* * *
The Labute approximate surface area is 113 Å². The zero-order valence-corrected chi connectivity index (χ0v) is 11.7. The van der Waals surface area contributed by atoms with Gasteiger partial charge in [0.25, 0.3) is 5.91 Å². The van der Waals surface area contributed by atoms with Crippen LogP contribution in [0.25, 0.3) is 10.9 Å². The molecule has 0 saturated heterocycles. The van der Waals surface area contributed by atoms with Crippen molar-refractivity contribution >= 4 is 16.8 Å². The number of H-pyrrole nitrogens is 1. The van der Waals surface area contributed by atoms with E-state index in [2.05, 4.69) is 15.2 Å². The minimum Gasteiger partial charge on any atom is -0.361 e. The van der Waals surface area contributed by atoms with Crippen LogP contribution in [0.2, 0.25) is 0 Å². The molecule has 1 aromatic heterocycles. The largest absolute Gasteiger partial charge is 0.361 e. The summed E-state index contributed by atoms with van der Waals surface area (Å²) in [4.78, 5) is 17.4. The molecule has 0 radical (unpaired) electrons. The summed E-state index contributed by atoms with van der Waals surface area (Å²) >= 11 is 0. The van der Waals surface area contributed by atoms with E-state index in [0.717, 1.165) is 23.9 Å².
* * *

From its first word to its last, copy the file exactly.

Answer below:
The Labute approximate surface area is 113 Å². The zero-order valence-corrected chi connectivity index (χ0v) is 11.7. The van der Waals surface area contributed by atoms with Gasteiger partial charge in [0.25, 0.3) is 5.91 Å². The van der Waals surface area contributed by atoms with Crippen LogP contribution in [0.25, 0.3) is 10.9 Å². The molecule has 0 saturated heterocycles. The van der Waals surface area contributed by atoms with Crippen molar-refractivity contribution >= 4 is 16.8 Å². The number of H-pyrrole nitrogens is 1. The van der Waals surface area contributed by atoms with E-state index in [2.05, 4.69) is 15.2 Å². The minimum Gasteiger partial charge on any atom is -0.361 e. The van der Waals surface area contributed by atoms with Crippen LogP contribution in [0.2, 0.25) is 0 Å². The molecule has 1 aromatic heterocycles. The largest absolute Gasteiger partial charge is 0.361 e. The summed E-state index contributed by atoms with van der Waals surface area (Å²) in [4.78, 5) is 17.4. The molecule has 0 radical (unpaired) electrons. The summed E-state index contributed by atoms with van der Waals surface area (Å²) >= 11 is 0. The van der Waals surface area contributed by atoms with E-state index in [0.717, 1.165) is 23.9 Å².